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Archive for the ‘Deuteronomy’ Category

Part 1

Part 2

Now let’s engage some actual Bible passages:

Let us consider the following:
1. In the beginning God created the Earth and gave it to one couple Adam and Eve. They were the sole owners of the planet Earth. Think about it! Given to them by God! That was before the fall of man! That is too much wealth.
2. Then God called Abraham and Sarah and blessed them “…The Lord had blessed Abraham in all things” Genesis 24:1 Abraham had so much material wealth that he had to part ways with his nephew Lot because the pasture could not feed all their animals together. Abraham had over four hundred men working in his ranch, with their families. That is employment. When Sodom and Gomorrah were attacked and Lot captured. Abraham got the news, he took his four hundred servants and pursued the enemy defeated them and recovered all and restored to the kings what they had lost. On his way back he met Melchizedek the priest of God and gave to him tithes of all. The first tither in the Bible.
3. David was blessed materially no wonder he could provide materials to build God such a magnificent house but Solomon is the one who built it .
Then Solomon offered 120,000 sheep and 22,000 oxen in dedicating the Temple. Does this sound like poverty to you?
4. In Jesus ministry there were no offices and office bearers, but there was a treasurer…. Judas! Why? Could it be that Jesus was teaching us something about money in ministry? Yes he was. Money is the mode of exchange in this world….ignore it to your own destruction. Let us rightly divide the word of truth. Money if not put in its proper place can ruin your life…. for lack of it or much of it. So be realistic. Judas misappropriated ministry money. He also said what a woman spent on Jesus was a waste. He sold Jesus for 30 pieces of silver, then committed suicide. Think about it! One of the twelve disciples of Jesus committed suicide!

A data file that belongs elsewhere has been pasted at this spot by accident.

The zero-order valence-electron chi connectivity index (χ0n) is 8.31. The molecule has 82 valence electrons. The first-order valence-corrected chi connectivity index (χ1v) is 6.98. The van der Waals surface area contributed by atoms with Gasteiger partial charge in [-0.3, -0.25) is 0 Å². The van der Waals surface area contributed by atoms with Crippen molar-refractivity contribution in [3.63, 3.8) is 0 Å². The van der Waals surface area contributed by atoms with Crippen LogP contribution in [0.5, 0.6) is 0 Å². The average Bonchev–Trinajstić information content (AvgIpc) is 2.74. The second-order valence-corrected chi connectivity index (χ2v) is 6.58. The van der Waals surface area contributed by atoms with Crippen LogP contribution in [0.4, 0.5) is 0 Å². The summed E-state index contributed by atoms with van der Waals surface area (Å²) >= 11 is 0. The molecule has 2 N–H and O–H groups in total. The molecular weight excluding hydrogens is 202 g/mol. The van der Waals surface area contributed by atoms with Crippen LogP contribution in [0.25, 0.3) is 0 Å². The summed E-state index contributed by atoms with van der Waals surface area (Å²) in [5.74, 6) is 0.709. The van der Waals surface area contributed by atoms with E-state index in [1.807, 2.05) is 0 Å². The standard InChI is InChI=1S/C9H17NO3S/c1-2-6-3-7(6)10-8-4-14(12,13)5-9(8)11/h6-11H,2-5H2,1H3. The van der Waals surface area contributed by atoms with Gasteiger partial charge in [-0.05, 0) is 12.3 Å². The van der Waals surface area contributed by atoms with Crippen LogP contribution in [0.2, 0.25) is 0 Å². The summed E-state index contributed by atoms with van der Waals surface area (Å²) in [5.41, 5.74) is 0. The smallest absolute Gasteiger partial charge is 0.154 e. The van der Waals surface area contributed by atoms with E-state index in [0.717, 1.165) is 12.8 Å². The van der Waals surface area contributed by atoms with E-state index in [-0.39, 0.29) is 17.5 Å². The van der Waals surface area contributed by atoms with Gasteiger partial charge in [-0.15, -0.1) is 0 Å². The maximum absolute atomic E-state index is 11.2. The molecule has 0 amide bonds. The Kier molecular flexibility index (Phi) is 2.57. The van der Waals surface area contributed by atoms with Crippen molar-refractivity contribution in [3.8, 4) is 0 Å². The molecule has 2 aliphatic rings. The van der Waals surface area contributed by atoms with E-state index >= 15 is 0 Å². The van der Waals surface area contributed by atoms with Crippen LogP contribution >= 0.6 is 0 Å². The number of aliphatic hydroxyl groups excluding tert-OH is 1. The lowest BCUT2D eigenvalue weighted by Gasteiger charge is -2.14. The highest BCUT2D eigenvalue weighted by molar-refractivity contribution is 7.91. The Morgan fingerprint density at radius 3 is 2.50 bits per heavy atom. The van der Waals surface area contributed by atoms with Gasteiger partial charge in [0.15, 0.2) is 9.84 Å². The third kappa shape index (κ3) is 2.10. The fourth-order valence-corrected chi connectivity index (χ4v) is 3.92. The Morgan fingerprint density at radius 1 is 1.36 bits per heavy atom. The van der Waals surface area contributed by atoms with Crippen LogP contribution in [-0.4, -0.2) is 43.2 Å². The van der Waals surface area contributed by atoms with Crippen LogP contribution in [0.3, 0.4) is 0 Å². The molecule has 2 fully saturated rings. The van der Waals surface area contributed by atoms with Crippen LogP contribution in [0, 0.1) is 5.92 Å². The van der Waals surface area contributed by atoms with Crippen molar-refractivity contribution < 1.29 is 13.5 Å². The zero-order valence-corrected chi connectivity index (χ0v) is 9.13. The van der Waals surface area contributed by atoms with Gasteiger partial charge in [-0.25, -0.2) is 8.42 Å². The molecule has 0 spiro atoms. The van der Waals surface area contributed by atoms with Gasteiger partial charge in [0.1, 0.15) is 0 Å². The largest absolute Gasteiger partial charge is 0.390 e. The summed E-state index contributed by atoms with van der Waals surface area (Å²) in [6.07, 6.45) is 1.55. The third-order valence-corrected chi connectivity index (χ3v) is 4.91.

On the other hand when Jesus was crucified and died on the cross, the disciples ran away. It took two men who had both affluence and influence to reach Pilate and demand for the body of Jesus and give him a descent burial. That was Joseph of Arimathaea and Nicodemus. Where were those poor believers at Jesus greatest hour of need when he could not do anything for himself but needed someone’s help!

Taking our brother’s points in turn:

  1. Adam and Eve were given dominion over the living things of the earth (Gen. 1:26-28), given free reign to eat from any plant or tree (Gen. 1:29; 2:16) and given the job of working the garden (Gen. 2:15) but I can’t see anywhere that they were given the earth. The LORD’s making of the earth (and all who dwell in it) means that it is all his (Ps. 24:1-2). If there was an original giving of the earth it was a giving of the earth to the Son. All things were created for him (Col. 1:16). He walked around the garden as the owner. Adam was the priest who’s job it was to be a faithful servant in God’s house, to guard the garden tabernacle, but he was not the owner or builder of the house (cf. Heb. 3:3-6). Adam was indeed appointed king of the world but the biblical idea of a king (in great contrast to the pagan view then and now) was not that the king owned the land and people but that he was a steward, an under-shepherd, serving God’s people in God’s land. A key point in servant leadership there.